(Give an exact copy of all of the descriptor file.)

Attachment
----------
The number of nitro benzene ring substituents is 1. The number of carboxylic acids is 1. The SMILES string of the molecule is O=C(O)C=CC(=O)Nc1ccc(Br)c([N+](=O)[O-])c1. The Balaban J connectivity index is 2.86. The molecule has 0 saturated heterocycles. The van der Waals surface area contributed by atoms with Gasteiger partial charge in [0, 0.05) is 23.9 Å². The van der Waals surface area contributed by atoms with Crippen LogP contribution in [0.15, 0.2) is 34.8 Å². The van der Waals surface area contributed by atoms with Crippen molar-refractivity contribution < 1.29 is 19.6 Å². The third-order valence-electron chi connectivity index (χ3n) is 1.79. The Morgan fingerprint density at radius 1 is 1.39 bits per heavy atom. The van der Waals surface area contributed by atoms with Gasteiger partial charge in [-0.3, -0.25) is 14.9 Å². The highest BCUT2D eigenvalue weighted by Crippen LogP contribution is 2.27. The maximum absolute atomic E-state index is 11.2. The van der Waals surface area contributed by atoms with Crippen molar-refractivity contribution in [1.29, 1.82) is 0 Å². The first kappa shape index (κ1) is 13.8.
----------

The number of nitro benzene ring substituents is 1. The number of carboxylic acids is 1. The SMILES string of the molecule is O=C(O)C=CC(=O)Nc1ccc(Br)c([N+](=O)[O-])c1. The Balaban J connectivity index is 2.86. The molecule has 0 saturated heterocycles. The van der Waals surface area contributed by atoms with Gasteiger partial charge in [0, 0.05) is 23.9 Å². The van der Waals surface area contributed by atoms with Crippen LogP contribution in [0.15, 0.2) is 34.8 Å². The van der Waals surface area contributed by atoms with Crippen molar-refractivity contribution < 1.29 is 19.6 Å². The third-order valence-electron chi connectivity index (χ3n) is 1.79. The Morgan fingerprint density at radius 1 is 1.39 bits per heavy atom. The van der Waals surface area contributed by atoms with Gasteiger partial charge in [-0.3, -0.25) is 14.9 Å². The highest BCUT2D eigenvalue weighted by Crippen LogP contribution is 2.27. The maximum absolute atomic E-state index is 11.2. The van der Waals surface area contributed by atoms with Crippen molar-refractivity contribution in [1.29, 1.82) is 0 Å². The first kappa shape index (κ1) is 13.8.